The following quotes have been weighing heavily on my mind:
1. In Things I Should Have Told My Daughter, Pearl Cleage critiques an interview with Joan Didion that appeared in The New York Times (June 1979). Part of the interview focuses on Didion’s cooking and her desire to make a new set of curtains. Cleage writes:
“It bothered me a lot. Couldn’t figure out why. Thought it was because [the interviewer] seemed to be making [Didion] a woman not a writer… a wife, a cook, a serene domesticated pussycat. [Didion’s] real life seems very far removed from how and what she writes, which is not serene, not womanly, but extraordinary, passionate, hyper-conscious, controlled, cynical.”
2. In The Golden Notebook by Doris Lessing, Anna Wulf refers to menses and, quite possibly her vagina, as “The wound inside my body, which I did not choose to have.”
When I first read these passages, I was irate! Why does Cleage place domesticity in opposition to being extraordinary, passionate and controlled? Why does Anna Wulf refer to menses and/or the vagina as a wound? Although Cleage and Lessing wrote these pieces around 1979 and 1969, respectively, their words reflect a ubiquitous social perception that womanness is a negative. We can all recount stories of men disrespecting women through verbal and physical means, but we scarcely ever acknowledge the disrespect women inflict upon other women.
It’s such an old argument that I’m tired of reading about it, and I’m tired of talking about it. But it’s such a rampant problem that we clearly still need to talk about it. So here it is. We all play a role in this internalized gender oppression. We pick sides as toddlers: the “pretty” girls on one side; the “smart” girls on the other side. Since we’re toddlers, we really don’t know what the fuck “pretty” or “smart” means. All we know is the adults said “pretty” girls do certain things, like play with dolls and make-up, and the smart girls do a different set of things, like play with building blocks and word games. At this nascent stage, we are largely subject to our family’s biases. We either align with their biases or we don’t. Whatever the case, we come out knowing that “girly” girls and “brainy” girls don’t mix. Even if we switch sides, we know that we must criticize our “opponents.” Transgender women are just as susceptible to this bullshit because you can’t be a woman without being sucked into this dominant social paradigm. We all know what that paradigm is (We live it): Womenness is minimized, dehumanized, tortured or monolithically sexual.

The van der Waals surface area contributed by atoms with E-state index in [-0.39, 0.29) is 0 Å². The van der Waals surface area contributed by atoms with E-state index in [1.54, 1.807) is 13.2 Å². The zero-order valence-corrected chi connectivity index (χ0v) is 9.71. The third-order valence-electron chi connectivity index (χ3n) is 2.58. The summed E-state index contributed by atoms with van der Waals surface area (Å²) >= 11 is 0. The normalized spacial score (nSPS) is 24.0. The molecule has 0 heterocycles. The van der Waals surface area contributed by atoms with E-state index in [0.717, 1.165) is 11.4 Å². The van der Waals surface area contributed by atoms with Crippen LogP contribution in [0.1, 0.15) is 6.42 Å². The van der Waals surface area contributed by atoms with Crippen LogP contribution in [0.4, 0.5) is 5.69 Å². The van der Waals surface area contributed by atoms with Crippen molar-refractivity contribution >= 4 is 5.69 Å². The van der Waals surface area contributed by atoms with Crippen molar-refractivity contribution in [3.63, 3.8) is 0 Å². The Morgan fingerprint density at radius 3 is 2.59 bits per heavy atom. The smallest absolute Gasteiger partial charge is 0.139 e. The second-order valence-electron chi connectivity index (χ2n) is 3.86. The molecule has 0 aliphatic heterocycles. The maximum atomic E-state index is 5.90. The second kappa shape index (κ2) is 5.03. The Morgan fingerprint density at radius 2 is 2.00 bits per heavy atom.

The “girly” girl versus “brainy” girl wars exist at every stage of our lives (Women with children call them the “Mommy Wars.”). These wars prevail because we both despise and cling to the dominant social paradigm. We kinda want to support other women, yet we kinda want other women to bow down. We want to acknowledge that men have set this paradigm into motion, yet we don’t want to believe that they still have that much power over us.
Only in the last fifty years have we (i.e., the collective we, not the women we) begun to accept the idea that a woman should not need a man to apply for a credit card, to purchase a vehicle or to lease an apartment. But some women were perfectly okay with that system. Others weren’t. They wanted to earn their own money. Others could not focus on financial-sexism without focusing on racism and/or homophobia. They knew that money ain’t worth shit if your life is in constant danger just because you are who you were meant to be.
It took a while, but we finally started to realize that it was all connected: work and finance; gender, race and sexuality. Yet, the perceived negativity of womanness persists. I think the above passages shed light on a simple reality of our everyday existence, a nasty belief that we all (I’m still talking the collective we) pretend that we do not possess: the idea that womanness is a dismal, unconscious, out-of-control existence—a wound.
It’s true that women are often limited to the dominate stereotypes that we must enjoy domesticity and all things related to children. Yes, these stereotypes annoy the fuck out of me, but I also reject the notion that my ability to bake or sew stands in direct opposition to my ability to be an extraordinary, passionate and controlled writer [or insert profession here]. I reject the idea that I, or any part of my body, is a wound simply because it’s doing what it’s meant to do. As a child-free woman, my period is one of my best friends even though she sometimes annoys me. My period signals that my life is going according to plan, that both my husband and I are cautious during sex because we don’t want children. My period is a symbol of freedom to me.